The big update is here!
From now on, the game is paid, but keeps a generous free demo. Why has it become paid? Because it was already filled with content and now all the things below have been added, I think the price is a fair one. (But pricing your own work stays a hard task, as you'd love to just give your creations away for free so everyone can play, but you also need to earn a living.)
The player count has been changed to 2-8 players. (Still 4 players max on a single keyboard, as there's absolutely no room for more.)
This meant shrinking player size (a bit) on high player counts. It also means that each arena has predefined locations where the counters for each player/team appear. (That is, the UI that shows you how many points you have/how close you are to winning.)
Some modes still have a lower maximum, most importantly Dwarfing Dumplings, which supports 3 teams max.
In general, I recommend playing the game in teams if you can, especially with 5+ players!
Any number of bots can be added, but they only play for themselves, making the game wildly chaotic if you add 3-4 bots.
Yes, solo mode is fully supported (as you can just add bots and play against them). But, despite my best efforts, I wasn't able to make bots that I'd call good. The game is too complex, the arenas too varied, the core game changed too much during development. To be as fair and honest as possible, I stopped advertising the game as having a solo mode.
Three new arenas were added: Pirate Curse, Family Dinner and Haunted House. (Bringing the total to 7 arenas.)
In the Pirate Curse, you are trapped on an island. You can walk in the water if you want, but it messes with your movement and aiming. Treasures appear that activate when broken ( = sliced with a knife). Hitting the heart treasure will revive the player that died last ... but any other treasure will probably release a terrible curse.
In Family Dinner, you are in a dining room filled with food and family members. Knives will satisfyingly slice the food, but if they hit a family member, they become angrier and angrier. Until they explode with fury, sending all the knives flying. Dead players can eat the leftover food particles, and if they do so often enough, they are revived (though weaker).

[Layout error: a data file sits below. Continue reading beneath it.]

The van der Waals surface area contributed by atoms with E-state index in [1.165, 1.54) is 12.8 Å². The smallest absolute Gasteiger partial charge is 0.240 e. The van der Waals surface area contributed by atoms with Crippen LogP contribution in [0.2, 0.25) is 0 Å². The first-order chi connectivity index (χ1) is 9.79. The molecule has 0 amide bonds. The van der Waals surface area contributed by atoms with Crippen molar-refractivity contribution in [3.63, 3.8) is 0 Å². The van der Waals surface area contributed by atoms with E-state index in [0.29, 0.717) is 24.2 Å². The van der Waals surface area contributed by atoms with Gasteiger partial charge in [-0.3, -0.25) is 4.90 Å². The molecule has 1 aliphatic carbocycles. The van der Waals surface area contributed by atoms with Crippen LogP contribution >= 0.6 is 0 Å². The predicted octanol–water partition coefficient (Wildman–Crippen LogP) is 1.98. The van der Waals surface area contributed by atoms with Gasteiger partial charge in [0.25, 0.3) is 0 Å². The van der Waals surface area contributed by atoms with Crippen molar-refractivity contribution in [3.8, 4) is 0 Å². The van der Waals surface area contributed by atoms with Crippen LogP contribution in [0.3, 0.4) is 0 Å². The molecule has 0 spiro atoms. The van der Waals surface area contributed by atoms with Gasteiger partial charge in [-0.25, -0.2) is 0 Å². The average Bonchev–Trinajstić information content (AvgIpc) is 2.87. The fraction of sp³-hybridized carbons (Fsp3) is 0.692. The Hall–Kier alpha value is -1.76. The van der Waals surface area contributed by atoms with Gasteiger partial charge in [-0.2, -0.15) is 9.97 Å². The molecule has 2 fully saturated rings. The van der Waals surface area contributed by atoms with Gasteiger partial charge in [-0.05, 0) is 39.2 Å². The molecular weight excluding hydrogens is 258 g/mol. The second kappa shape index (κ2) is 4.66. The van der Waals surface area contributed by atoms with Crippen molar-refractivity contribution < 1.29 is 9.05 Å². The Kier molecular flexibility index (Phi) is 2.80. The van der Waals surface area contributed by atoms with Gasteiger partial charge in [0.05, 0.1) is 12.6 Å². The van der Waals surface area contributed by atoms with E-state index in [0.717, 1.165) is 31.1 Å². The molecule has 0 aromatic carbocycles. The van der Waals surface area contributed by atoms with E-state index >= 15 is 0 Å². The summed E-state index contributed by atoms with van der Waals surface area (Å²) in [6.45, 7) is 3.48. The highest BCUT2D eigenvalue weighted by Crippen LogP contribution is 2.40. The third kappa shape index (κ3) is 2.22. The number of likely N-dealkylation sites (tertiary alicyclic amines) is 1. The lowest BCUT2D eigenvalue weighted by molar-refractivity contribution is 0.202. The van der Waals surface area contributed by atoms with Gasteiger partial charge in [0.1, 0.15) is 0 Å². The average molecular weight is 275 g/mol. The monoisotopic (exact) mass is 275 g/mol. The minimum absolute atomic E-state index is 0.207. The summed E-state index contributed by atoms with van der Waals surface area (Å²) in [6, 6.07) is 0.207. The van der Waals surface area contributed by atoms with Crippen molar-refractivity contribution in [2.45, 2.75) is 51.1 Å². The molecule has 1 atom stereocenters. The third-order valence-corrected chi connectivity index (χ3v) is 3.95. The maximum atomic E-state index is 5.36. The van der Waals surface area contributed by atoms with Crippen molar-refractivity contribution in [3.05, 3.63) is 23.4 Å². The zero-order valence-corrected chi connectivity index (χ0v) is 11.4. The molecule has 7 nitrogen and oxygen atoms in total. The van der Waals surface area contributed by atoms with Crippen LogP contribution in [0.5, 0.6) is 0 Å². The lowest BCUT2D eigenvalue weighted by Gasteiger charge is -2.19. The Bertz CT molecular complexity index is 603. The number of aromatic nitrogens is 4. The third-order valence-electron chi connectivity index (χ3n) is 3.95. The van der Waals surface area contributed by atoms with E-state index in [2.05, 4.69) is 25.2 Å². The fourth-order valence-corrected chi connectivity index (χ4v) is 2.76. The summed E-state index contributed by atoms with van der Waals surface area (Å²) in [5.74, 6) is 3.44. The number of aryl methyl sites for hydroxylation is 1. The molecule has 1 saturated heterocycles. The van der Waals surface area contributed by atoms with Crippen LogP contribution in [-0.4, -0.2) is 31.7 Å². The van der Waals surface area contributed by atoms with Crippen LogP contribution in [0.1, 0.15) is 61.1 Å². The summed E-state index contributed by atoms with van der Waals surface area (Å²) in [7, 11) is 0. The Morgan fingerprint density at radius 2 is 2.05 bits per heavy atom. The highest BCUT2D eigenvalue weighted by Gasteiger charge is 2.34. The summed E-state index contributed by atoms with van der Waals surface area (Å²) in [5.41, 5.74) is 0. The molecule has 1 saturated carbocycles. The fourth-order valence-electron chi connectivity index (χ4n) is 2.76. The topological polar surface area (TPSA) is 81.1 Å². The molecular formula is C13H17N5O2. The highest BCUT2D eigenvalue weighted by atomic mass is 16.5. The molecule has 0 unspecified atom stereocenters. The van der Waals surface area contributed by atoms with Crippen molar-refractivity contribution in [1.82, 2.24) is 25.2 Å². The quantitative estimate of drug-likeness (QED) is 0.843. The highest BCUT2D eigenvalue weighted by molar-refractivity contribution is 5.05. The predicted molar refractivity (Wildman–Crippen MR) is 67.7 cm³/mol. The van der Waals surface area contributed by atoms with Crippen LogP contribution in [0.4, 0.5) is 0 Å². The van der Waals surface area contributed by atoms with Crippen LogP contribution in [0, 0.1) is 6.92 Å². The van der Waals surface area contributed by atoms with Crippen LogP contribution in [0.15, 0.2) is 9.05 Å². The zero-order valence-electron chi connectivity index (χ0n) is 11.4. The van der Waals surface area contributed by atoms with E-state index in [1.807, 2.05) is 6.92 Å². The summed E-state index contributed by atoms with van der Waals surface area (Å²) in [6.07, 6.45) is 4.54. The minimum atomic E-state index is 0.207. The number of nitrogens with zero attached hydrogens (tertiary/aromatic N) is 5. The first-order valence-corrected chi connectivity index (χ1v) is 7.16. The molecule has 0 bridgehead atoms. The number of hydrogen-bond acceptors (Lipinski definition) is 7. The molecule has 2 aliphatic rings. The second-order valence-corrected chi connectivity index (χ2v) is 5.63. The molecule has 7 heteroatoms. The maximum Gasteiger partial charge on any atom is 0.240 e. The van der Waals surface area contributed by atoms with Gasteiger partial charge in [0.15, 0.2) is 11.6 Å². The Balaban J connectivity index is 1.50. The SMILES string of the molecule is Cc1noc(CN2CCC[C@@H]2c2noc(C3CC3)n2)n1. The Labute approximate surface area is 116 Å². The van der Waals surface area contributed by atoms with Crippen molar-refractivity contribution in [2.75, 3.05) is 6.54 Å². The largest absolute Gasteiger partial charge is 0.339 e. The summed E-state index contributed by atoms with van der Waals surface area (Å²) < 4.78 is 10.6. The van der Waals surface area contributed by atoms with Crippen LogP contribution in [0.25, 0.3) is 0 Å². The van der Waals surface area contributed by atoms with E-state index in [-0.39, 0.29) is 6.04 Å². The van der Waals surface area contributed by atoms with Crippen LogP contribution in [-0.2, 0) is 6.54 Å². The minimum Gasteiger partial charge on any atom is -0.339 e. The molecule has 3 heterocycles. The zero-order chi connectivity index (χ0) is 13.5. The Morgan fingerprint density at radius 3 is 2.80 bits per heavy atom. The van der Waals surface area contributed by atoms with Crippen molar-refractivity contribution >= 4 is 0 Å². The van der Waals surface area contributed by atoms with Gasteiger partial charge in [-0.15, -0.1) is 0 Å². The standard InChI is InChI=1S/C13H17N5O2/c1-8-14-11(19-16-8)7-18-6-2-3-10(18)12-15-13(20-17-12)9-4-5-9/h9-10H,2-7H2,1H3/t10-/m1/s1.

The Haunted House is known for its unpredictability. Once in a while, the whole arena changes to a different trap. Four different traps ensure you will never be safe, nor will your opponents. Dead players can vote on which trap should appear next.
To be fair, this game is meant to be played with actual human beings. As I said above: gather as many people as you can, form teams, and have loads of fun.
But sometimes you just want to play alone or with a single friend, and I want to support that by adding adequate bots.
Making bots is hard, which is why I redesigned their system several times, and learnt a lot about AI in the process. This is how they work now:
- They collect data about the environment (players nearby, knives coming at them, etcetera)
- They sort it based on importance. (An immedate threat is more important than a possible thing to collect. Something close is more important than something far away.)
- They evade bad things, move towards good things, and throw something at a player if they think they have a shot.